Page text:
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Reasons for success - coping with fear at the dentist



Jun 17, 2020
I am scared of dentists. It’s just part of me, but sometimes it’s so crippling that I can‘t even imagine calling to make an appointment and would almost rather die than go to a dentist. At other times - like now - it’s under control and I curse my old self for letting things get so bad. I am still very nervous before appointments, but I am not scared or terrified any more and I try to tell myself that the nerves are “expectation” or even “excitement” - it’s pretty much the same nervous feeling in my stomach and I try to trick my psyche into thinking they are good feelings!

And as I’m pretty pleased that I’m no longer scared I was wondering why.

First - I have found a dentist that really suits me. I really have hit the jackpot! He is empathetic, kind, gentle, considerate, he listens, he takes time and he answers all my questions. He also wants to save my teeth - in particular one that is causing major problems (and drove me back to the dentist in the first place). And that suits me, as I want to save my teeth too! As far as I can judge he is competent, but we’ve only known each other for 3 1/2 months so I can’t give a definitive answer there. So far nothing has fallen out, or off, or caused extra pain, he hasn’t hurt me during the procedures, his injections are painless, my new fillings look like real tooth and my root-canalled tooth is painless.

Secondly, I too am different. I’m older for a start and have decided that if I’m going to have to go through all this (and I do!) then it’s also going to be on my terms. I’m more confident and I want to know what is going on, and now I ask the questions and try to avoid being the rabbit, trapped in the headlights of the oncoming car, frozen and unable to move. The dentist’s bedside manner makes it easier to shake off my rabbit behaviour, but I also think I’ve reached a stage in life where I would change dentists if he didn’t suit me.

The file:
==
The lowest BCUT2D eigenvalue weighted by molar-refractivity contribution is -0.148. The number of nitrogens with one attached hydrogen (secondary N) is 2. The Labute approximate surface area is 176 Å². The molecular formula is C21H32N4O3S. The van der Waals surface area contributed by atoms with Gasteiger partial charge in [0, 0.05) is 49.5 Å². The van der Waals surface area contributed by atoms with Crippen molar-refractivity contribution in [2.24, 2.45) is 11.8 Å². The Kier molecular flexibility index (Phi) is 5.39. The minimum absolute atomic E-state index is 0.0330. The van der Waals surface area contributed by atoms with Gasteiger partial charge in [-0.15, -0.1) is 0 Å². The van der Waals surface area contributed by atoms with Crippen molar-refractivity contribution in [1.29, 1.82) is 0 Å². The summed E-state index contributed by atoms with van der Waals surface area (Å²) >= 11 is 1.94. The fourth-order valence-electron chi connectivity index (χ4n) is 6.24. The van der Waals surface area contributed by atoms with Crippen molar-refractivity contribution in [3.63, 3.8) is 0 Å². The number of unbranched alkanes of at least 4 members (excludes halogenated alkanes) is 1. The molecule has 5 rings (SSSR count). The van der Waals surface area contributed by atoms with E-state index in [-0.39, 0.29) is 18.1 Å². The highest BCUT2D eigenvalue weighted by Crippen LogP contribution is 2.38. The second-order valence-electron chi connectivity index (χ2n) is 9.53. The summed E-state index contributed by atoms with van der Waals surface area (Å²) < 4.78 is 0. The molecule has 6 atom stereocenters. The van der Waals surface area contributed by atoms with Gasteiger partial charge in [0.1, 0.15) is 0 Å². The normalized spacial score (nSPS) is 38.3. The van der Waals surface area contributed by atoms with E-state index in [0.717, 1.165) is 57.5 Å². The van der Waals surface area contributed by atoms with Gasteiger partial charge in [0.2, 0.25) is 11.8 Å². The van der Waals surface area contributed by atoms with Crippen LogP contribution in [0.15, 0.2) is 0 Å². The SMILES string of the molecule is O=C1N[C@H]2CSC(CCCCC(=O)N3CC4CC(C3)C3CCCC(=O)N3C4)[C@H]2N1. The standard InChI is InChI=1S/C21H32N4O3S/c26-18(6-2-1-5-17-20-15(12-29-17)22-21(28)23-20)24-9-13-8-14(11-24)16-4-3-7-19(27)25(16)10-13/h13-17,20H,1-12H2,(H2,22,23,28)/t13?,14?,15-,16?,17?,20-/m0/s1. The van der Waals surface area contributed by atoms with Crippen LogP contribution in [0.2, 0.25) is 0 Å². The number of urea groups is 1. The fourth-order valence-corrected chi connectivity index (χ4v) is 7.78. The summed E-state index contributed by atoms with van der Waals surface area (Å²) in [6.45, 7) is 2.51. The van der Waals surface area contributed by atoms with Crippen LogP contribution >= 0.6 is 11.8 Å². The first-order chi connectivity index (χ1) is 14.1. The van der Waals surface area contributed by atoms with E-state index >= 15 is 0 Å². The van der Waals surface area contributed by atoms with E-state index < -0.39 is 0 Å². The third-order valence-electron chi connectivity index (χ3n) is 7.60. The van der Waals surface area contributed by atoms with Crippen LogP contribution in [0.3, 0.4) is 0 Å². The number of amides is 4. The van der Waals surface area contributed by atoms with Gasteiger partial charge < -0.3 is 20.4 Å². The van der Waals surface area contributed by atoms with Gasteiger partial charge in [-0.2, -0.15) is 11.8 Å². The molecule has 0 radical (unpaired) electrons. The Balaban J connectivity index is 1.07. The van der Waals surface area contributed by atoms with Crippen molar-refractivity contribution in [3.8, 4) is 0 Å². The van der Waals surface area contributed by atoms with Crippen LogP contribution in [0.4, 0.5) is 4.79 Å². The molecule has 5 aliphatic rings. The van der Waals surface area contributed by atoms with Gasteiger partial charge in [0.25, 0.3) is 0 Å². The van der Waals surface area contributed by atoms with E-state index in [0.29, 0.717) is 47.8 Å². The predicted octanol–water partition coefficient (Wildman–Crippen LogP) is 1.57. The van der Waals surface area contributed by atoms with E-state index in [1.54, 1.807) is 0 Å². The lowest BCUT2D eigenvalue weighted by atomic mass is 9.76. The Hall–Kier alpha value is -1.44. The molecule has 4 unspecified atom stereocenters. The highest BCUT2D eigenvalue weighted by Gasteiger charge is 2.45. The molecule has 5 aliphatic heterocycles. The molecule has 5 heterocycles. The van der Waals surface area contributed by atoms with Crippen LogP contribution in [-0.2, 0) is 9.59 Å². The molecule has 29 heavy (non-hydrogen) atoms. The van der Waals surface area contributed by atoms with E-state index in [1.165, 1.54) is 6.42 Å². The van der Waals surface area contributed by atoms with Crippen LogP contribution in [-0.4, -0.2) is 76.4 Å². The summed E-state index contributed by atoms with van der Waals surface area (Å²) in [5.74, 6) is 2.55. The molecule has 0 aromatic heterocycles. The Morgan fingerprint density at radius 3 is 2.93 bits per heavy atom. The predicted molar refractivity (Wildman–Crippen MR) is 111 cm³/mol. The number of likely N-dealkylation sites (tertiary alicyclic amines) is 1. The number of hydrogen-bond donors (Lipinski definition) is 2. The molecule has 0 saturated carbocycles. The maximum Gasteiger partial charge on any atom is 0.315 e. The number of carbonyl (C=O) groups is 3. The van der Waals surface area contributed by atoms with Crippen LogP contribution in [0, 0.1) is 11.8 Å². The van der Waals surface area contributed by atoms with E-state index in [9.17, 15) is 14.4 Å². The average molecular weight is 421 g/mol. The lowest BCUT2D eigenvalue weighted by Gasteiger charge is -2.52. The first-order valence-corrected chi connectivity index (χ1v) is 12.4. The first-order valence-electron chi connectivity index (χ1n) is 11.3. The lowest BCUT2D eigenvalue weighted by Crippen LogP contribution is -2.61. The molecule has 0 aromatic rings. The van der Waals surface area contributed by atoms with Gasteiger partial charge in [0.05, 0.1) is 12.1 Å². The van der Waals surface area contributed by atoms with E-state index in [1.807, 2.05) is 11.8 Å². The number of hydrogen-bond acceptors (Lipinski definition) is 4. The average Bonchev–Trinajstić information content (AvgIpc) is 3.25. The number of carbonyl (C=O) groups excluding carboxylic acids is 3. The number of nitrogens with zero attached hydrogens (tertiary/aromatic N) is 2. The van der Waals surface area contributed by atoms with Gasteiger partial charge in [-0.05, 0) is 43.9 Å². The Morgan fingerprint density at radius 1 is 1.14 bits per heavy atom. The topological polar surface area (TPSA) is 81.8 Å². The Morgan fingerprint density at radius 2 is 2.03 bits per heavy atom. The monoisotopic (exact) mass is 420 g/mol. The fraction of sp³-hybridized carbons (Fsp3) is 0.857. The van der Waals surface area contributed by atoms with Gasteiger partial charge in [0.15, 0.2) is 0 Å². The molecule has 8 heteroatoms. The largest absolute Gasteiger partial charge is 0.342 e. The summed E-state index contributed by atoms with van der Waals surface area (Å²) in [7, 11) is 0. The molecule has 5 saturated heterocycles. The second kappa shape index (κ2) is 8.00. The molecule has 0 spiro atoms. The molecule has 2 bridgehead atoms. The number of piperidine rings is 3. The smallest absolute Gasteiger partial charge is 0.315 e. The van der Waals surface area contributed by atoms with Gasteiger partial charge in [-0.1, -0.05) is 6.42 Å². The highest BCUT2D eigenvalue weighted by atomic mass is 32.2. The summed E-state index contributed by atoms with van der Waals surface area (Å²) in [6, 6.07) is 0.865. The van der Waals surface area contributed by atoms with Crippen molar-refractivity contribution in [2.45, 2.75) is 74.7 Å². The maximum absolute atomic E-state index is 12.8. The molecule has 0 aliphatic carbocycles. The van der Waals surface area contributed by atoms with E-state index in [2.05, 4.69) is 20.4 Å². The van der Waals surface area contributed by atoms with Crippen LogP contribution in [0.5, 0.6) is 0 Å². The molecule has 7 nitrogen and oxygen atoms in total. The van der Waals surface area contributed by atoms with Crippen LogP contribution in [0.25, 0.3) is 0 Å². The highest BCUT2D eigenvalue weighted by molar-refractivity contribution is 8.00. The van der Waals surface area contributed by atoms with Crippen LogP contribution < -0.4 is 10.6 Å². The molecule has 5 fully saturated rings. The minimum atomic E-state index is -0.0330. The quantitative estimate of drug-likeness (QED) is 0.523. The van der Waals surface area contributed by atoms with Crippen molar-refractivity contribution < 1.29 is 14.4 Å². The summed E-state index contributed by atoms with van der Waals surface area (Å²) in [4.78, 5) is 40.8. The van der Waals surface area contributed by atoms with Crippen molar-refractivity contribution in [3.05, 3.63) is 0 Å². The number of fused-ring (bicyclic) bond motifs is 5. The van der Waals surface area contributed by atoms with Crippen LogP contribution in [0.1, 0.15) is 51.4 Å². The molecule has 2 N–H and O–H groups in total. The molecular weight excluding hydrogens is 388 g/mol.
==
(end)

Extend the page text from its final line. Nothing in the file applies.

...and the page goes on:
Thirdly - the internet and Dr. Google. I haven’t been to the dentist for quite a while and there wasn’t the wealth of information around in the bad old days when I used to go. Dr. Google is not always to be recommended, but if you want to find out what a root canal means, and what happens during a deep cleaning it is great. And I do want to know what is being done or is going to be done to my teeth and mouth. It’s part of being in control. It helps me ask the right questions, which in turn makes the dentist take me seriously, so we decide together what the best options are. And I’m not that vulnerable rabbit or a turtle on my back having things done to me.

Another aspect of the internet and social media shows me that I am extremely lucky because my teeth are not really that bad and I am nowhere near as phobic as many people. I don’t need heaps of extractions, the two teeth that were broken could be saved with fillings, my teeth aren’t loose (although gum disease is my biggest problem at the moment), anything that is bad can be fixed. Even better, I can afford to get them fixed as I live in Europe where there is a reasonable health system and I had the foresight to get private insurance, specifically for dental purposes, years ago. And I don’t get panic attacks, break down in tears at the dentist, have problems with gagging, shake with fear, need sedation, run away in the middle of procedures, cry before appointments or anything like that. In fact, I feel a bit of a fraud - and very ashamed. So many people overcome real panic to get their teeth fixed and I couldn’t overcome a little bit of fear for so many years. My dentist also volunteers to help people in Africa and it was very chastening to read how villagers travel for days just to see a dentist - and I’ve got 6 within walking distance and didn’t take advantage of all my privilege for many years.

So, I hope the bad old days never return. But I also know I will have to work on myself to keep the fear at bay and continue with my success story. Basically I have to keep this up for the rest of my life.